Well as a relatively new diabetic, I decided to figure out how my favorite recipe for bannocks stacked up for nutrition. Now I know…
Eidiard’s Favorite Bannocks
- 1 cup barley flour
- 3/4 cup oat flour
- 1/2 teaspoon salt
- 2 TBSP butter
- 1/2 cup milk
Mix the flour and salt together, cut in the butter and work until crumbly. I work this by hand, making sure to reduce all the lumps of butter as much as possible. Then, add the milk (your choice as to fast or slow), mix into the flour/butter until all is wet. The dough is quite sticky, which is what I found to be the best consistency.
Heat your cooking stone/skillet (on low heat), then turn out your dough onto a lightly floured surface. You can then either press it down into a flat-ish circle, or lightly flour a rolling pin and roll it out to about 1/4″ thickness. Mark an X (or into 8s) with something (mundanely, I use a chopstick). Transfer the bannock to the skillet. Generally, cook each side for 15 minutes. If your heat is too high, you’ll start to smell “burning popcorn”, if that happens, lower the heat and flip it over to cook the other side.
|As 8 servings of bannocks||As 6 servings of bannocks|
|As 4 servings of bannocks||As 2 servings of bannocks|
(Some modern thoughts): Today, the Wheel turns and we enter the time of darkness. Today marks the Autumnal Equinox – the mid-point of Autumn when the days are now becoming shorter than the nights and the colors become more vibrant. Perhaps, because the Autumnal changes are more evident now, that is why people have come to believe that the Equinox is the beginning of Autumn, instead of it being the mid-point. Lughnasadh was the celebration of the first harvests (and opened the Door to Autumn), Mabon is the middle harvest celebration, leaving Samhain as the final harvest celebration and the opening of the Door to Winter (first day of Winter). Seeing as how most modern people are no longer connected to the cycles of the seasons – with all their attendant chores, it’s easy to see how the confusion was generated.
Anyway, my garden experiment was, shall we say, a bit less than successful this year. While I had quite a few things sprout and grow, there was just too much shade for them to all bear fruit. I did manage to get a handful of beans – not enough to really use in cooking, so they’ll hopefully become the seed stock for next year’s trial. Where I had a number of squash blooms, I only had one (1!) squash – and something from underground got to it before I could. The worst part is that it wasn’t fully ripe (or even full-grown) before they decided to taste test it and figure that it wasn’t yet good to eat. So, I am letting it go. Maybe it will mature enough (even off the vine) that the seeds will sprout for next year, but I’m not holding my breath.
So, later this autumn, I will be culling about seven or eight trees of various types: box elder (bloody weed tree), catalpa/catawba trees, and black walnut. I’m leaving the black locust tree, as it is fully mature with a height of about 90 feet. A bit big for me to tackle myself. With luck, this will open up the slope (even with the house built into the west end of the property) so that I will have a better harvest next year.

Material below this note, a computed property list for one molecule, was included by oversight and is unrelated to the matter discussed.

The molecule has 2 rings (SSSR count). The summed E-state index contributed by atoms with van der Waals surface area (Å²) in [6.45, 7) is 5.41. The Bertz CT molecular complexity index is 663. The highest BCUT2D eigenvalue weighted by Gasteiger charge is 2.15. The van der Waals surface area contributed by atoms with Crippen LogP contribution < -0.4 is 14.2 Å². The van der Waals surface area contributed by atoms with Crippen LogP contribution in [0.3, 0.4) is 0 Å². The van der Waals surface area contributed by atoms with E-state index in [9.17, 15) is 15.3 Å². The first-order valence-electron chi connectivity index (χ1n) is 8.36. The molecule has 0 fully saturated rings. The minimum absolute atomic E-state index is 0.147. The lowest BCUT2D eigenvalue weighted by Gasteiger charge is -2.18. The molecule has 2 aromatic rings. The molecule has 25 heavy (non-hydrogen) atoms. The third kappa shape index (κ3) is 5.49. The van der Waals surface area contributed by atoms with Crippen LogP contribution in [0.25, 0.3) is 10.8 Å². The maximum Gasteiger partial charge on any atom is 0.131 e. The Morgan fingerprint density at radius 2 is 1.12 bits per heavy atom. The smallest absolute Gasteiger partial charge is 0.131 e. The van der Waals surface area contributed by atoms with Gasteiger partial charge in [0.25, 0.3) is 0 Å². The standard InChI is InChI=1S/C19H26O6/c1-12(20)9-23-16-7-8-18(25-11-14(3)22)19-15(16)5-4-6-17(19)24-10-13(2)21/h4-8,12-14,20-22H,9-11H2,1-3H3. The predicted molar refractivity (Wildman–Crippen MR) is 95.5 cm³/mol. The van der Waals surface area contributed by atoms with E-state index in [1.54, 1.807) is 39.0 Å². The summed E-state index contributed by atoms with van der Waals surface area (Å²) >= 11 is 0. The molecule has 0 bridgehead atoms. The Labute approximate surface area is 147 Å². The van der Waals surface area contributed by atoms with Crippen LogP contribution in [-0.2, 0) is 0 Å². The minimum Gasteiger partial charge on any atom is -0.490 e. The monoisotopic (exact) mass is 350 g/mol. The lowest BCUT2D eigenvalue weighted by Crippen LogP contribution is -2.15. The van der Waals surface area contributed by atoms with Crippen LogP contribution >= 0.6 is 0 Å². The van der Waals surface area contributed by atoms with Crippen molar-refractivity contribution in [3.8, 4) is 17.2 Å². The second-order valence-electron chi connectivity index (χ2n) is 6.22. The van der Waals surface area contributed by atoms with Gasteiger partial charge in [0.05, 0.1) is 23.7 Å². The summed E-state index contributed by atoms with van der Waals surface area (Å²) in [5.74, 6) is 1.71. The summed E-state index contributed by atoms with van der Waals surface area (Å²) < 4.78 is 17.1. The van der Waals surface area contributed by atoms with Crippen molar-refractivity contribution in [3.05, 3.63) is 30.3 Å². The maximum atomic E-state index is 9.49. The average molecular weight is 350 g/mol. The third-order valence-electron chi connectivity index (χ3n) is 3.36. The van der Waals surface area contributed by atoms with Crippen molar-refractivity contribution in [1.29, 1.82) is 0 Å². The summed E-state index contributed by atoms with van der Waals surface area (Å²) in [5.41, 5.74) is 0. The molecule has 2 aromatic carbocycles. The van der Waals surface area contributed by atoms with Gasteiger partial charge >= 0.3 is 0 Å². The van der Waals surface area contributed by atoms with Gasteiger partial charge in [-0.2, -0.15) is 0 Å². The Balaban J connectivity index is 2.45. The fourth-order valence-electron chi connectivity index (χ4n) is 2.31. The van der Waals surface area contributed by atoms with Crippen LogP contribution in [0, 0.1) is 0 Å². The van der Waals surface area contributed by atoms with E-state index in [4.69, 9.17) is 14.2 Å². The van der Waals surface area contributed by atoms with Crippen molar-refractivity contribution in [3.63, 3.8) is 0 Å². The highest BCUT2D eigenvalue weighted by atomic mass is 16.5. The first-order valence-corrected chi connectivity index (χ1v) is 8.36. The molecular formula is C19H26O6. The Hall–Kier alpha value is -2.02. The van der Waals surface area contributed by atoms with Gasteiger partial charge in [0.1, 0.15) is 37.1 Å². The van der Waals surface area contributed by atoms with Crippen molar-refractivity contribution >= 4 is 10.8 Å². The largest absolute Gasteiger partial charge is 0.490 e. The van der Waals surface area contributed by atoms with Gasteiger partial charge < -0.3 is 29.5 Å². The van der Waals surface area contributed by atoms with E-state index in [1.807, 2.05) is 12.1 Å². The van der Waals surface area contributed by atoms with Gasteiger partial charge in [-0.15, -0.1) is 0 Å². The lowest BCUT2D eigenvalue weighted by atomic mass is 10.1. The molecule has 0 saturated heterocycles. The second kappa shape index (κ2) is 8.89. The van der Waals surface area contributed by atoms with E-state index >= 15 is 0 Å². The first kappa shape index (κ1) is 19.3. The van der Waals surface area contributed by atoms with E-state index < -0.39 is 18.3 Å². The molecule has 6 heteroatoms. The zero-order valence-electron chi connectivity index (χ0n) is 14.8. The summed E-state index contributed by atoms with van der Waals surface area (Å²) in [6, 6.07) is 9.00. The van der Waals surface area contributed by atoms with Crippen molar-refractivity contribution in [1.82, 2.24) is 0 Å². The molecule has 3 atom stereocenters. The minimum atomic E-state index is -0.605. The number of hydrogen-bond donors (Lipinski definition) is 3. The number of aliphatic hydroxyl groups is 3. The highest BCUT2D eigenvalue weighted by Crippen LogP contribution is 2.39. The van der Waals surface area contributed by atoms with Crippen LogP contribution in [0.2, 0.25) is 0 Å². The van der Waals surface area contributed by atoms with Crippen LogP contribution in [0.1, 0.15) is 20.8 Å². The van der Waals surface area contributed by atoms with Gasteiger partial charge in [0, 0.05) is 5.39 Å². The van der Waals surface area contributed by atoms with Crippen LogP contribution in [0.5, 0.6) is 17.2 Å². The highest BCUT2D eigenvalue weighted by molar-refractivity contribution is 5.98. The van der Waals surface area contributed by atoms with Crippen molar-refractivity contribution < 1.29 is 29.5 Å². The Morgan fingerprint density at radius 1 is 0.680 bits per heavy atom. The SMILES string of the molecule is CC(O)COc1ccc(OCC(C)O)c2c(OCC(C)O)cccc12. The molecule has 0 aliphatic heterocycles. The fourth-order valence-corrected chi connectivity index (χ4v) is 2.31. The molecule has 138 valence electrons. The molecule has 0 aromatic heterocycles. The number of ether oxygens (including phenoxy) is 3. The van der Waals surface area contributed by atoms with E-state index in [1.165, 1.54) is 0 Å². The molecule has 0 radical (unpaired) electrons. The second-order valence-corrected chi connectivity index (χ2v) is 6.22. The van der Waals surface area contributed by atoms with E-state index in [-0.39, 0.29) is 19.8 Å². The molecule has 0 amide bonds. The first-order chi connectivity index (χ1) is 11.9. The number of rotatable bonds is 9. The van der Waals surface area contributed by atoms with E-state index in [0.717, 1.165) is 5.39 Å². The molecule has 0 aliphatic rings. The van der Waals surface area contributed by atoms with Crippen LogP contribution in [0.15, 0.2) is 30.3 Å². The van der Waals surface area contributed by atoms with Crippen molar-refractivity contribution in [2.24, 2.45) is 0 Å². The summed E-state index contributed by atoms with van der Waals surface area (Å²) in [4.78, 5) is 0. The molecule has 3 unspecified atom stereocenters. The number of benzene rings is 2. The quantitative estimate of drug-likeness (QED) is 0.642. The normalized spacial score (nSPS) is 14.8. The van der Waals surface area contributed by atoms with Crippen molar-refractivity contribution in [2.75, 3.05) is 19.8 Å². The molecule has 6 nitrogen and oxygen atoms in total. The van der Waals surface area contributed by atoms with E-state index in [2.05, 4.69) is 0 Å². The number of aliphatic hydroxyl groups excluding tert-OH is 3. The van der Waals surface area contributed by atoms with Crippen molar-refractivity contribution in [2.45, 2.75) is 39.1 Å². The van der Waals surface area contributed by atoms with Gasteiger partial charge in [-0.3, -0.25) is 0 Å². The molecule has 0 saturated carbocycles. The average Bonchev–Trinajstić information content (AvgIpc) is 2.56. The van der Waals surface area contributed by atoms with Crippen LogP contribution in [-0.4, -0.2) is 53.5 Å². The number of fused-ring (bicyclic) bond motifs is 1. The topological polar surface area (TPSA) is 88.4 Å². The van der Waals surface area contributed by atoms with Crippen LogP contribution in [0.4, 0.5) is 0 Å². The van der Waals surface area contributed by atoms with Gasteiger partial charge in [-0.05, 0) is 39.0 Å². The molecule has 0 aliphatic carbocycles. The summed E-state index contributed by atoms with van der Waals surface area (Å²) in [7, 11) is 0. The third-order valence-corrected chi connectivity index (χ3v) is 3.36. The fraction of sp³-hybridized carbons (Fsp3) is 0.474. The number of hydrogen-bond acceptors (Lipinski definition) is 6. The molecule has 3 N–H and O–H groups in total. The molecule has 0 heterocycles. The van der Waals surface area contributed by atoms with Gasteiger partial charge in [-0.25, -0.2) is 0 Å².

(Back to in-persona): Today is the Equinox, according to the elders. Now starts the dark time of year and we have to make sure that all preparations for the winter months are well underway. There is really no time for much in the way of celebration, since there is so much work to do around the broch and settlement. With luck, we can get the rest of the barley and oats harvested, and the hay put under cover – so long as the rains hold off. We were told that our wheat wouldn’t make it, since the winds have too much saltiness to them (and the season is too short, even with planting early), and the naysayers were right. So our wheat experimental crop did not turn out at all.
There is also making sure that all the roofs are in good order so that the wind driven rains and snows later, don’t cause any sicknesses with the animals that we’ll be over-wintering (or that the humans here don’t come down with any fevers as well!). I need to also go out and see if there’s anything left in the hedges worth harvesting. I’m hoping to find some late season herbs that can be used to bring some flavor to the pottage, as well as can be added to my cures. Must make sure my stores are ready for winter!
Lughnasadh has come and gone, and with its passing, autumn has begun. Still, I have to wait until after the Autumn Equinox before I can start taking out trees. While I can’t take out the trees in my neighbor’s yard, I can at least give my little patch of ground a better chance at more sun by taking out a few (bunch) of them. I probably won’t wait for the leaves to have fallen before I start preparing the area I want to grow my grains. First up in rotation will be barley, to be planted before midwinter for a spring harvest. Then, I will plant my einkorn for a later summer harvest. After they have had their time, I will plant some red clover to give back to the soil the nutrients my grain crops have taken from the earth. I will also be increasing the size of my garden, and maybe relocating it slightly.